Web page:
And that streamlining of fiction is antithetical to the spirit of some of the classics of New Wave. Books like VALIS, Dhalgren, Gravity’s Rainbow, Infinite Jest, are ox-stunning bricks of words. Beautiful words, no doubt about it, but they are like driving across New Mexico. The scenery is magnificent, but basically there is nothing there.

I want my stories to be more like running down to Home Depot to get a replacement faucet before your bathtub overflows and floods the basement. In, out, this is what I need to get the job done, and get your ass back home. Scenery is reduced to things you need to drive around and stuff you can ram right through.

 

SC: Louise, what’s your take on this?

LS: Hmm. Scott, you define New Wave as ‘Focused character psychology with an emphasis of poetic language over scientific accuracy.’ I googled it, and found it was a literary movement in the 1960s and 1970s, that rejected the simplistic action-adventure of the earlier ’Golden Age’ of SciFi and Fantasy, in favour of more literary and experimental forms, with more emphasis on writing and creativity, and less on hard science and plot. Misha’s comment that some of the stories are ‘ox-stunning bricks of words’ is a good description of some of the experimental works. I never liked Silverberg’s writing. Too much experimental, too little story.

I don’t know that my writing is New Wave. I’d call it Weird. Surreal. I like to think I write like Heinlein, in that I always tell a story. I don’t experiment, unless it’s to follow the rabbit down the rabbit hole. In my SciFi, I stick to hard science. I always have a logical rational backstory for whatever happens, but I don’t always explain it. In my Fantasy, I allow the fantastic, but there must be some logical explanation behind it; another dimension, a parallel universe, different laws of physics.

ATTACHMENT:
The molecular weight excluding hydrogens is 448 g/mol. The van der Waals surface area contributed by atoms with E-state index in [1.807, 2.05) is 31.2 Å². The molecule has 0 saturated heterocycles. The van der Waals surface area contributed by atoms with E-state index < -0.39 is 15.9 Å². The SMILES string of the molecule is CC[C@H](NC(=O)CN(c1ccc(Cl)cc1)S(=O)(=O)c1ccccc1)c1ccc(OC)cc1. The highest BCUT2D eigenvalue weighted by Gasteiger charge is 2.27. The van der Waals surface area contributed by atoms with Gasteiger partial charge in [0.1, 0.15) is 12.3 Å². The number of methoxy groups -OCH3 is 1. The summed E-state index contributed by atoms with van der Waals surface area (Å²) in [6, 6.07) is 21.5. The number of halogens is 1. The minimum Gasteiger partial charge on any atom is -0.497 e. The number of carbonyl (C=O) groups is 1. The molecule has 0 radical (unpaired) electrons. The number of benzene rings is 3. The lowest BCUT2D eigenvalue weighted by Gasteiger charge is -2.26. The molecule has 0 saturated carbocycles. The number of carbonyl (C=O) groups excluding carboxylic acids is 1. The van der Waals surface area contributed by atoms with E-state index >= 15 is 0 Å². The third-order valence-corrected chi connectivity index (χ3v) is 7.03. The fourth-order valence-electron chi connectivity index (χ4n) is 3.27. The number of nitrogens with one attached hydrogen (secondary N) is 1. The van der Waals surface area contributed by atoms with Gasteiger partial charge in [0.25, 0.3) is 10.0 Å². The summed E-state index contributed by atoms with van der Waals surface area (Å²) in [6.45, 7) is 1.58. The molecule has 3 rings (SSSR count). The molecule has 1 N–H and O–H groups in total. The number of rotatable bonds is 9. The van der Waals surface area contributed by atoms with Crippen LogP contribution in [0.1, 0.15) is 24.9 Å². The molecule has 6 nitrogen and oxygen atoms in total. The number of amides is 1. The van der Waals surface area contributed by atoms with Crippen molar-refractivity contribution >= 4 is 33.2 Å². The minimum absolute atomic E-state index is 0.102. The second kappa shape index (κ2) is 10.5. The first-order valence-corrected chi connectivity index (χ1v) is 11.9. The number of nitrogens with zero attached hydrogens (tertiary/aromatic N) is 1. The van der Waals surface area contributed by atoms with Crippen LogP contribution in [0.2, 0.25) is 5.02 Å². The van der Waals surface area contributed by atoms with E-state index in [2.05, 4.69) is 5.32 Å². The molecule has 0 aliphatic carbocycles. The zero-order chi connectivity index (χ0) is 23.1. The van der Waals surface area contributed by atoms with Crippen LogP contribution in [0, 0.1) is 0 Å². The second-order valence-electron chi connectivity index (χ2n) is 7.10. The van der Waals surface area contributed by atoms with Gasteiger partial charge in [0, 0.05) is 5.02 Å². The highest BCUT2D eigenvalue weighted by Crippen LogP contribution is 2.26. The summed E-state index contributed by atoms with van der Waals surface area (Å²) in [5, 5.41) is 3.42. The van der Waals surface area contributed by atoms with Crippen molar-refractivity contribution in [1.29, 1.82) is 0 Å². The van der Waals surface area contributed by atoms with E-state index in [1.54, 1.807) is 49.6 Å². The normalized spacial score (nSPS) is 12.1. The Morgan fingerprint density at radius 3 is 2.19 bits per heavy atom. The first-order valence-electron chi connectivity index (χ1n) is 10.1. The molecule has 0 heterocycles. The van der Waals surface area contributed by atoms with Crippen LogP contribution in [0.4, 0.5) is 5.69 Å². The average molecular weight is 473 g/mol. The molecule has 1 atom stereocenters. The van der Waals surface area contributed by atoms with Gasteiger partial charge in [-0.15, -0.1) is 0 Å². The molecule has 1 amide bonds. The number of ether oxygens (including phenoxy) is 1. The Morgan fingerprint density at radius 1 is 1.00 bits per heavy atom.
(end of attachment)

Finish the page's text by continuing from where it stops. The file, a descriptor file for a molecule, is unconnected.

Like a filmmaker, because my storytelling is visually based, not word based, I tell the story in pictures. I go in knowing the bones of the story, picture the scene in my mind, and write it down to the best of my ability. I don’t try to be poetic. But sometimes I am. As I started out writing poetry, sometimes a line of poetry will pop into my head as I’m writing a scene, and I’ll include that.

 

SC: Misha. Please tell readers what to expect with Duel Visions.

MB: It’s a collaborative anthology, with five stories each from myself and five from Louise. Off the top of my head I can’t think of any examples of similar anthologies. Generally you either have every story by a different author, or all of them by one author.

So the feel of this book is a bit unusual. We also alternate stories, one from me, one from Louise, which involves some shifting of mental gears as you move from one to the next. That’s a risk, but I think it pays off.

We have different styles and I think (I hope) the cumulative effect is like Reese’s Peanut Butter Cups–two great tastes that taste great together.

As for the stories themselves, I think Weird Fiction is probably the best description. There are some Science Fiction elements–genetic engineering in Louise’s “Sinker, Sailor”, time travel and alternate history in my “The Summer Of Love”. Other stories have traditional fantasy elements–sidhe, magic statues, and figures from different classical mythologies.

I explore one of my favorite urban legends in “We Pass From View” and Louise has a modern take on the vampire legend.